Britons have one of the worst records in Europe when it comes to obesity, while the nation's smoking addiction costs the NHS £2.7bn a year and alcohol-related diseases account for one in eight NHS bed days.
These statistics are depressing. So rather than criticise the government's Responsibility Deal, which will rely heavily on the support of fmcgs and retail giants, I feel it is a sensible initiative that is likely to have a positive impact.
Instead of forcing people to behave more virtuously through legislation, social marketing initiatives like this can guide them in the right direction to help make healthy choices the easy and more attractive ones. I can see the sense in this approach for a number of reasons.
Firstly, creating and disseminating information and advice to encourage healthier behaviour just doesn't cut the mustard in most situations. That's just nagging. And nagging doesn't work. I'm not saying it achieves nothing, but while catch-all campaigns can raise awareness, when people return home, those ideas are often forgotten.
Secondly, to get people to behave differently, to eat and drink sensibly, it has to be made easy for them to do so. Getting fmcg producers and retailers to help achieve this is a no-brainer. I would expect to see signs placed at supermarket checkouts reinforcing social norms about the amount of fruit and veg bought by the average shopper in an attempt to increase healthy eating and decrease alcohol consumption.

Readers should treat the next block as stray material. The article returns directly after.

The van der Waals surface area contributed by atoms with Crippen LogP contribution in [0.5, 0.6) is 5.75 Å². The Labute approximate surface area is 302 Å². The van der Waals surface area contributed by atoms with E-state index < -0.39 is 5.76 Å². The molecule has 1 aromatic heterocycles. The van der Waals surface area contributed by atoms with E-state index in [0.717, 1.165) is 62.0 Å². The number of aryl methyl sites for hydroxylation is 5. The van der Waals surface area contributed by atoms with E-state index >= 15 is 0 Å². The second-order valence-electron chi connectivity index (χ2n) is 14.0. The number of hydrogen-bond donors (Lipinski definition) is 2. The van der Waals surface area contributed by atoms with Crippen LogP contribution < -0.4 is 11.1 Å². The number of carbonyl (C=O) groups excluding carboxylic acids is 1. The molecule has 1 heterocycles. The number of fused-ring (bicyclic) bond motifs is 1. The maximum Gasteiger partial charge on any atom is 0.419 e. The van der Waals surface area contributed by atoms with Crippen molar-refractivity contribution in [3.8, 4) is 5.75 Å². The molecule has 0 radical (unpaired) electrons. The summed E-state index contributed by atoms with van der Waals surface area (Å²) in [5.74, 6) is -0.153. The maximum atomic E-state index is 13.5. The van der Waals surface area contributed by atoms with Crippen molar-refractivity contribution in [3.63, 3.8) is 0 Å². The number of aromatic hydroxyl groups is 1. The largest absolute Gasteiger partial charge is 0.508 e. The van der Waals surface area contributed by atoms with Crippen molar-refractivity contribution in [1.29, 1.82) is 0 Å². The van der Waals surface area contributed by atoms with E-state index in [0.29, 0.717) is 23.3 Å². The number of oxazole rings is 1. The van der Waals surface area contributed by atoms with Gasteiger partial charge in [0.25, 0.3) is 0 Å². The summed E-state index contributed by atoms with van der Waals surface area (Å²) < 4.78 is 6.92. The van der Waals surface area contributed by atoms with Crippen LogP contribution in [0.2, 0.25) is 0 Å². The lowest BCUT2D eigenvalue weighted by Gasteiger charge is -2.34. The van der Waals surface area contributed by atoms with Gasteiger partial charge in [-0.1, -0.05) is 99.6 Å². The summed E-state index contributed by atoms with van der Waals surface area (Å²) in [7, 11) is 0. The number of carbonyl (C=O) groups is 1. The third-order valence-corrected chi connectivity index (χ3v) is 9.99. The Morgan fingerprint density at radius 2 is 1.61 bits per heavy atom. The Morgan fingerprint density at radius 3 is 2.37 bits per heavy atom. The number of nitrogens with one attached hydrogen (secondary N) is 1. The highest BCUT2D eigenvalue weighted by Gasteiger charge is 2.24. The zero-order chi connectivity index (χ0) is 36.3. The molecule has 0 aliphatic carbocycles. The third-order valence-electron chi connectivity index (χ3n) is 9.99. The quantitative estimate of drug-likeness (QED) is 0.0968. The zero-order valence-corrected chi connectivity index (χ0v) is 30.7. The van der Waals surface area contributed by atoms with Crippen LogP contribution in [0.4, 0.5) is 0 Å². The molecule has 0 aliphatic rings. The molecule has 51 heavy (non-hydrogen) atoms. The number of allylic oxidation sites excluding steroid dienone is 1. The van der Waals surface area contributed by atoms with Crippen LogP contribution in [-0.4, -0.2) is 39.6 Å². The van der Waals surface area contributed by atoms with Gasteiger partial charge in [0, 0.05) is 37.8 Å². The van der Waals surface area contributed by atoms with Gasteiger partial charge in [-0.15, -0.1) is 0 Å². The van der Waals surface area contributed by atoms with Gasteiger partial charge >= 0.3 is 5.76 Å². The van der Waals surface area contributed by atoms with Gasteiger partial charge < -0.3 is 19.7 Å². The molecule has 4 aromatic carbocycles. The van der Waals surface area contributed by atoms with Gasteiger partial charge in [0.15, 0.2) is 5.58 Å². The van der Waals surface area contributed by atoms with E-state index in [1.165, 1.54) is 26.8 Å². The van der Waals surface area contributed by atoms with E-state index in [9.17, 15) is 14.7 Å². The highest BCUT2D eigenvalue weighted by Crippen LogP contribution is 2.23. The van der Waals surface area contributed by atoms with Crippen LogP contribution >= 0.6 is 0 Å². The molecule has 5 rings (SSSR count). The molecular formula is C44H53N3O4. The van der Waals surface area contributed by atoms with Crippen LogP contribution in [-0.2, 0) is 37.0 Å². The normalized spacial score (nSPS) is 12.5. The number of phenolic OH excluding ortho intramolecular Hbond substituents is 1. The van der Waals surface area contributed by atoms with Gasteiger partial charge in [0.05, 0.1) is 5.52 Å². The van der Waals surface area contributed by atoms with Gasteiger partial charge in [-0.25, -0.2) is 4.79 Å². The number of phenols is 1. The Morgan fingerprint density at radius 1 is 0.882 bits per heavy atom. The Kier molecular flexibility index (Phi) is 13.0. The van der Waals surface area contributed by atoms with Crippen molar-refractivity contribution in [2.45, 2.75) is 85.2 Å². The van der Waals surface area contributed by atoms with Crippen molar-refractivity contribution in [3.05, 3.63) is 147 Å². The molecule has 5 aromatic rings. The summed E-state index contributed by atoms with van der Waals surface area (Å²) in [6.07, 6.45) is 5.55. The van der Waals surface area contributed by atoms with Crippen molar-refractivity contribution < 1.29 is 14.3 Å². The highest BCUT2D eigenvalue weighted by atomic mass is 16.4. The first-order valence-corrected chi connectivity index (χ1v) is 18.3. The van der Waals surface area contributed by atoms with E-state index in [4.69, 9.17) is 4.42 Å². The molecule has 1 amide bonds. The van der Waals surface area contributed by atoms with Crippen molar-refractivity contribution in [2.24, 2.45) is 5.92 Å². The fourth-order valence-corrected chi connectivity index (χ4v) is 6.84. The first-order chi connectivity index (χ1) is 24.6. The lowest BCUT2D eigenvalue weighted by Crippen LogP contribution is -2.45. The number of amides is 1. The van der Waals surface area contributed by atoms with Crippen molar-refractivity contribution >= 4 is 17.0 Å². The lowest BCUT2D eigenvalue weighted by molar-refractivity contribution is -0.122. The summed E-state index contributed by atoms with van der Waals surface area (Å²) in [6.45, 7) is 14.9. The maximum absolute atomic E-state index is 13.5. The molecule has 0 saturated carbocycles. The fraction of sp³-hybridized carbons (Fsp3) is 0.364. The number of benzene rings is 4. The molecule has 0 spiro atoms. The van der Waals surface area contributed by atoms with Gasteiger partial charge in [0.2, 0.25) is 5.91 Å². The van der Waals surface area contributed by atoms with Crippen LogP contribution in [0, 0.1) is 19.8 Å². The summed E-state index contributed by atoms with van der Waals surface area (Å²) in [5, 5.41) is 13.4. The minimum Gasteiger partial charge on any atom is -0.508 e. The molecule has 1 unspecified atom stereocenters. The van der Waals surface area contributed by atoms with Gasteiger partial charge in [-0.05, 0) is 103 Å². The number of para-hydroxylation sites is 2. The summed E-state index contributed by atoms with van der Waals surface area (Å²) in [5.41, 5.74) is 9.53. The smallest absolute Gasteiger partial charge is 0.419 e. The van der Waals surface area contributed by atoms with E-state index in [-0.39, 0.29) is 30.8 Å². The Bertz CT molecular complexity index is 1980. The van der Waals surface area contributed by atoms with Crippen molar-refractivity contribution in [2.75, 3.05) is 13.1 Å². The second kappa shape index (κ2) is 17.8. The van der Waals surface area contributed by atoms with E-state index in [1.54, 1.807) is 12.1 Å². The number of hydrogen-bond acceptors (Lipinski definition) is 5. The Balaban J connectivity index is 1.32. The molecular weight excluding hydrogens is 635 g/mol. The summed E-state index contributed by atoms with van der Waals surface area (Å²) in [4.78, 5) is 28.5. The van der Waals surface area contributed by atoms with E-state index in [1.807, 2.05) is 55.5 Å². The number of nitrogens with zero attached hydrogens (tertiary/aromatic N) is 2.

Thirdly, we live in an age of general mistrust of government, so getting the right messenger to spread the word, provide the support that makes adopting a new behaviour easy, fun and practical, is vital. Today's consumers often exhibit closer connections with brands and supermarkets than government.
Fourthly, it is almost impossible for one organisation by itself, whether public or private, to achieve the required level of mass behaviour change on the scale we need to see. There is huge scope for public and private partners to work together for social good.
Instead of having the commercial food and retail sector almost, at times, 'competing' against public health messages, a new public/private coalition will see the development of a co-operative approach to achieving overall sustainable and beneficial change. The creation of multi-sector coalitions of public, private and NGO organisations working together to influence specific behaviours in a sustained and coordinated way is possible.
The benefits of making a real contribution to these big social issues won't just be felt by the wider populace. Companies that make the shift from traditional CSR to corporate social marketing will probably also increase customer loyalty and improve brand positioning.
Social marketing is now at the stage that, instead of borrowing techniques from the commercial world, it can teach commercial marketers valuable lessons about understanding and effecting behavioural change.
The sector must embrace this opportunity. When it does, I can guarantee that social marketing, along with behavioural economic and social psychology techniques to achieve social good, will be on the 2011 agenda of every marketer in the sector.
Professor Jeff French is organiser of the World Social Marketing Conference in Dublin on 11-12 April.